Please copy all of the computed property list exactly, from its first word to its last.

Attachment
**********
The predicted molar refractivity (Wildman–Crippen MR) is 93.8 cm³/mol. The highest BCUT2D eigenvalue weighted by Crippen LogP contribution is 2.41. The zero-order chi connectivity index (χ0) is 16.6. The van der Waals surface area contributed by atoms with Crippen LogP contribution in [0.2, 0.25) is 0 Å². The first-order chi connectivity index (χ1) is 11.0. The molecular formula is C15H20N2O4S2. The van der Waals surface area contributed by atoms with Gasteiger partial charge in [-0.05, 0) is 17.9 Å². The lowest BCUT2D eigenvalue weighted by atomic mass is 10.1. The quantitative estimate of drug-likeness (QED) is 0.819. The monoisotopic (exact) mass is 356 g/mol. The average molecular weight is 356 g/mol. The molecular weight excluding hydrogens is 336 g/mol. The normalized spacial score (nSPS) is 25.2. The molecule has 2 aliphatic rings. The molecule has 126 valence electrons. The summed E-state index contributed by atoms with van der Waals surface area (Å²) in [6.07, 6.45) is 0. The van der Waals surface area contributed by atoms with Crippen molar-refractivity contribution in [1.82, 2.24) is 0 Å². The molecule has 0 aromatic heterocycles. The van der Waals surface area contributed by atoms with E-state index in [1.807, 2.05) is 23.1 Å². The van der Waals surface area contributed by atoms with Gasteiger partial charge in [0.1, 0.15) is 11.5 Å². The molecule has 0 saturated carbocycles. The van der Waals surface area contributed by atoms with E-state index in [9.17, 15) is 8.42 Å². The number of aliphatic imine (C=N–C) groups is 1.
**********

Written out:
The predicted molar refractivity (Wildman–Crippen MR) is 93.8 cm³/mol. The highest BCUT2D eigenvalue weighted by Crippen LogP contribution is 2.41. The zero-order chi connectivity index (χ0) is 16.6. The van der Waals surface area contributed by atoms with Crippen LogP contribution in [0.2, 0.25) is 0 Å². The first-order chi connectivity index (χ1) is 11.0. The molecular formula is C15H20N2O4S2. The van der Waals surface area contributed by atoms with Gasteiger partial charge in [-0.05, 0) is 17.9 Å². The lowest BCUT2D eigenvalue weighted by atomic mass is 10.1. The quantitative estimate of drug-likeness (QED) is 0.819. The monoisotopic (exact) mass is 356 g/mol. The average molecular weight is 356 g/mol. The molecular weight excluding hydrogens is 336 g/mol. The normalized spacial score (nSPS) is 25.2. The molecule has 2 aliphatic rings. The molecule has 126 valence electrons. The summed E-state index contributed by atoms with van der Waals surface area (Å²) in [6.07, 6.45) is 0. The van der Waals surface area contributed by atoms with Crippen molar-refractivity contribution in [1.82, 2.24) is 0 Å². The molecule has 0 aromatic heterocycles. The van der Waals surface area contributed by atoms with E-state index in [1.807, 2.05) is 23.1 Å². The van der Waals surface area contributed by atoms with Gasteiger partial charge in [0.1, 0.15) is 11.5 Å². The molecule has 0 saturated carbocycles. The van der Waals surface area contributed by atoms with E-state index in [9.17, 15) is 8.42 Å². The number of aliphatic imine (C=N–C) groups is 1.